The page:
The route of the Navigation from Newbridge to Houghton was 12.25 miles (19.7 km) with six locks.
The River continues a further 15.5 miles (25 km) to the sea at Littlehampton.
The last barge to travel on the section between Pallingham and Newbridge was recorded in 1888, and Hardham tunnel was closed in 1889.
The artificial cuts were officially abandoned in 1896, but limited traffic continued on the old river sections into the 20th century, notably bricks from Harwoods Green below Pallingham and chalk from Houghton Bridge: they were finally stopped in 1938 by a new, fixed bridge on the Havant to Brighton railway line at Ford.
Part of the justification for this canal through a very rural area, with few of the cargoes which had made other canals profitable, was to provide an inland route from London to Portsmouth and the south coast of England, an important consideration as England was at war with France and thus coastal shipping at risk of attack.
Josias Jessop (son of the more well known William Jessop) was appointed consulting engineer and made an estimate of £72,217 for construction of the canal, later increased to £86,132 when part of the route was changed.
A survey was carried out in the same year by Francis and Netlam Giles for an alternative route, from the Croydon Canal to Newbridge, via Merstham, Three Bridges, Crawley and Horsham.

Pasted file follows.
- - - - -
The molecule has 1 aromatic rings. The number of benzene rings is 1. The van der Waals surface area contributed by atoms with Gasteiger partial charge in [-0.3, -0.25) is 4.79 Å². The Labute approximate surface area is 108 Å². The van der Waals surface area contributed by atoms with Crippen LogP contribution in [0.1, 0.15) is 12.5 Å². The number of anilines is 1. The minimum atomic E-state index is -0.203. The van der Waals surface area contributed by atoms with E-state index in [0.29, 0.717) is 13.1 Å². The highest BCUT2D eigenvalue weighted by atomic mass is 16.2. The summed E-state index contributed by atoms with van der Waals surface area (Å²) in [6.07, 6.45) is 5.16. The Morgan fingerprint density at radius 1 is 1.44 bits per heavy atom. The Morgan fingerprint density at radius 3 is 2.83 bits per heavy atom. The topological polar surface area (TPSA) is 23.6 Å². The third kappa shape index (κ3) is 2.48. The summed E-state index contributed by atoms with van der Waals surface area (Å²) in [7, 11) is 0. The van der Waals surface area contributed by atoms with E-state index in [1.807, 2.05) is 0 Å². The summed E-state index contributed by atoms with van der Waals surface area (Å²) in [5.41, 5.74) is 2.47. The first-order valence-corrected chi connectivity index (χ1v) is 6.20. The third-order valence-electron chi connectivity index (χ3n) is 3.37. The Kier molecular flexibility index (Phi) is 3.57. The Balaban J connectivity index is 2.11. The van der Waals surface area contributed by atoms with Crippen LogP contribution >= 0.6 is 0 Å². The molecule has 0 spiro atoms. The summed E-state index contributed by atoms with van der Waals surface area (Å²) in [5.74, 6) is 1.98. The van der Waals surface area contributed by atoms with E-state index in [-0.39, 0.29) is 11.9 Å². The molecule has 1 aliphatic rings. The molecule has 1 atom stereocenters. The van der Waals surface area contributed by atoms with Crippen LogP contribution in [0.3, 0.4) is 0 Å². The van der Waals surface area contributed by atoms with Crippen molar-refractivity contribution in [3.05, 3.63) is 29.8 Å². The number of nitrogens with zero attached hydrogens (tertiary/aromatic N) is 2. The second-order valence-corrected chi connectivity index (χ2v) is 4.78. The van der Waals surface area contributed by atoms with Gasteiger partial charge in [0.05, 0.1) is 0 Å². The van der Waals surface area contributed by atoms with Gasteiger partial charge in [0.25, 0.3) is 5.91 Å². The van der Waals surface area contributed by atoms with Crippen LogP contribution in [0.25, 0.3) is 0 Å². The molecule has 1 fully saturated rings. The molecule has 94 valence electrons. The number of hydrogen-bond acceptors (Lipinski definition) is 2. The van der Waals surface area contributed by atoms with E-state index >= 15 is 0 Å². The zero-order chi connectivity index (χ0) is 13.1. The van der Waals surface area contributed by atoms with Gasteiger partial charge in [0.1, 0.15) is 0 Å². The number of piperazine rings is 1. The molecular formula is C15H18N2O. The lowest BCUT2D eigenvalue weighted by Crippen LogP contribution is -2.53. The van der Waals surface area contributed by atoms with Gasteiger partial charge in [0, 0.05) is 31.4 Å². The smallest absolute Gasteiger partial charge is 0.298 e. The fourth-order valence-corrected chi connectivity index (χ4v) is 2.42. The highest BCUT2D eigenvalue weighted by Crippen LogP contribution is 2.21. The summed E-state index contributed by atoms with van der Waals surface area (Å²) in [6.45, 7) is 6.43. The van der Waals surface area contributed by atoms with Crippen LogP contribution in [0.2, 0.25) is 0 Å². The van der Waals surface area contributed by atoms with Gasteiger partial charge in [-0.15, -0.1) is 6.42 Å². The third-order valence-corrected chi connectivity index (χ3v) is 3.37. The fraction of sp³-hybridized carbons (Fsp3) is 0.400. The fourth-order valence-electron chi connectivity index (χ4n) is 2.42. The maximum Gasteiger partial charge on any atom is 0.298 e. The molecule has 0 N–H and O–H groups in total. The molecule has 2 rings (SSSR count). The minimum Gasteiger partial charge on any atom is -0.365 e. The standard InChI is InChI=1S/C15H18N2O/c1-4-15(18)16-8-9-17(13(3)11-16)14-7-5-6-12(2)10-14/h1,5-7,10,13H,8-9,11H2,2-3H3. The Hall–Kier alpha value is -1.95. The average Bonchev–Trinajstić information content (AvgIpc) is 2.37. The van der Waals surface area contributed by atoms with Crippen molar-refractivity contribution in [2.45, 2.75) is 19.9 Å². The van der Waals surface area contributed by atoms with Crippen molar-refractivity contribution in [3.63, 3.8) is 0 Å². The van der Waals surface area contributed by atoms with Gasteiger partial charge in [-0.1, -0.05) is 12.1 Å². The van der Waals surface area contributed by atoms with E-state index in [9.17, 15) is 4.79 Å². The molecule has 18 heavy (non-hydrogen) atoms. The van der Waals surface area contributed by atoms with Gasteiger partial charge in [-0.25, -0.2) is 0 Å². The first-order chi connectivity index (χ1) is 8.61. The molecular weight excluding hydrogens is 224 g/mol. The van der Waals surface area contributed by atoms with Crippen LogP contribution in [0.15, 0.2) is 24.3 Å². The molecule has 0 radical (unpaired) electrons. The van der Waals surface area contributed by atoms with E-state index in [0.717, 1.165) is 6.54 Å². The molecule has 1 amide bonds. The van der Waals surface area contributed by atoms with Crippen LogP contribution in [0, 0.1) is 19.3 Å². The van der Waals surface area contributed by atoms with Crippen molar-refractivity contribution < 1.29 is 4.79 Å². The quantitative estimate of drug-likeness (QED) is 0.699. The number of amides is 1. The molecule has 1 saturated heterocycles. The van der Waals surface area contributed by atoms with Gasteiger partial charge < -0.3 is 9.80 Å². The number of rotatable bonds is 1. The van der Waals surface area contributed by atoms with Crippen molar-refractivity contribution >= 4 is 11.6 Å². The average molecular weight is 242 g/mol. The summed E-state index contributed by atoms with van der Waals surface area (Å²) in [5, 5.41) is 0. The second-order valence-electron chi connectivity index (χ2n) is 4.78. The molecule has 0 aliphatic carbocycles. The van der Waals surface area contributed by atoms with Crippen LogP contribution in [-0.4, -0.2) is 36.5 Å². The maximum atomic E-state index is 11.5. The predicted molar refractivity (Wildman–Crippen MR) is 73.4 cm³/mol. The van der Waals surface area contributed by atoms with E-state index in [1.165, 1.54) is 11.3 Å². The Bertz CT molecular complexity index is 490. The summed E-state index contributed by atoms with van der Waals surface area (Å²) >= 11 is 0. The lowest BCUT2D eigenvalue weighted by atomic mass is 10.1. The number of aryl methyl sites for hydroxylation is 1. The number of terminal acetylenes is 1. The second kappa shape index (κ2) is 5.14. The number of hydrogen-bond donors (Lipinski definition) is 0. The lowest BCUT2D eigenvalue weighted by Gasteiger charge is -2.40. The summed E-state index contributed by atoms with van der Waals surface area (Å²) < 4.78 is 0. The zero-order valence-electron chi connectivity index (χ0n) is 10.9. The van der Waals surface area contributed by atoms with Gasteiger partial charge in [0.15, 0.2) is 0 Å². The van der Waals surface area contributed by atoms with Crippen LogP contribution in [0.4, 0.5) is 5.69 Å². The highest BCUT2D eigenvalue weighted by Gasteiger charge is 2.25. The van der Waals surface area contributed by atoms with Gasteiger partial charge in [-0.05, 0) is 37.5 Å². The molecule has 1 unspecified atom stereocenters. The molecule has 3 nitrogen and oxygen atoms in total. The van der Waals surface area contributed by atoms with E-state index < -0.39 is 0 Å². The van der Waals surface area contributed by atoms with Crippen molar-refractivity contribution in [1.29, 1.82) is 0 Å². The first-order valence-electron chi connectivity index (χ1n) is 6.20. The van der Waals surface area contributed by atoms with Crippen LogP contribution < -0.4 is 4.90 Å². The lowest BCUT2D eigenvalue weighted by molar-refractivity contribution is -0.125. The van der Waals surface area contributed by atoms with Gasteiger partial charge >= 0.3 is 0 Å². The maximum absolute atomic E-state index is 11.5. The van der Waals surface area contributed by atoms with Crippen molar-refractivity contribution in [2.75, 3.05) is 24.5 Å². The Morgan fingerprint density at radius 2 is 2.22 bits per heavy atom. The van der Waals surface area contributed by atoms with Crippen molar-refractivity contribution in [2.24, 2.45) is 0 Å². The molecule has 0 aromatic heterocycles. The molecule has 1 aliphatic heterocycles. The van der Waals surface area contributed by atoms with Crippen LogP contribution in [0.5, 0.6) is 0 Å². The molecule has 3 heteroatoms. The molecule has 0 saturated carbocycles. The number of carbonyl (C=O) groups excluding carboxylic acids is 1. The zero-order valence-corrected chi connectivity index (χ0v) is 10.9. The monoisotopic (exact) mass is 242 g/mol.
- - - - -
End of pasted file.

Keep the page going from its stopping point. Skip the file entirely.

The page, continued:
An Act of Parliament received the Royal Assent on 19 April 1813, entitled "An Act for making and maintaining a navigable Canal, to unite the Rivers Wey and Arun, in the counties of Surrey and Sussex". This authorised the construction of the canal from the Godalming Navigation (an extension of the River Wey) near Shalford, south of Guildford to the northern terminus of the Arun Navigation at Newbridge.
May Upton was appointed resident engineer in July, and work began. Construction was completed in 1816.
The route of the canal was 18.5 miles (29.8 km) with 23 locks.
By the time it was opened, however, the war with France was over and thus one of the key reasons for its construction was removed. As a result it was never very prosperous, but did reasonably well, with a maximum of 23,000 tons carried in 1839.
However, railway competition hit hard in 1865 with the opening of the Guildford and Horsham Railway, which was in direct competition with the canal.
There were also engineering problems with few sources of water to tap into, compounded by porous soil on the summit level, which led to water shortages.
An Act of Parliament of 1868 authorised closure. It was offered for sale in 1870, but officially abandoned in 1871, with the land sold to many along its route.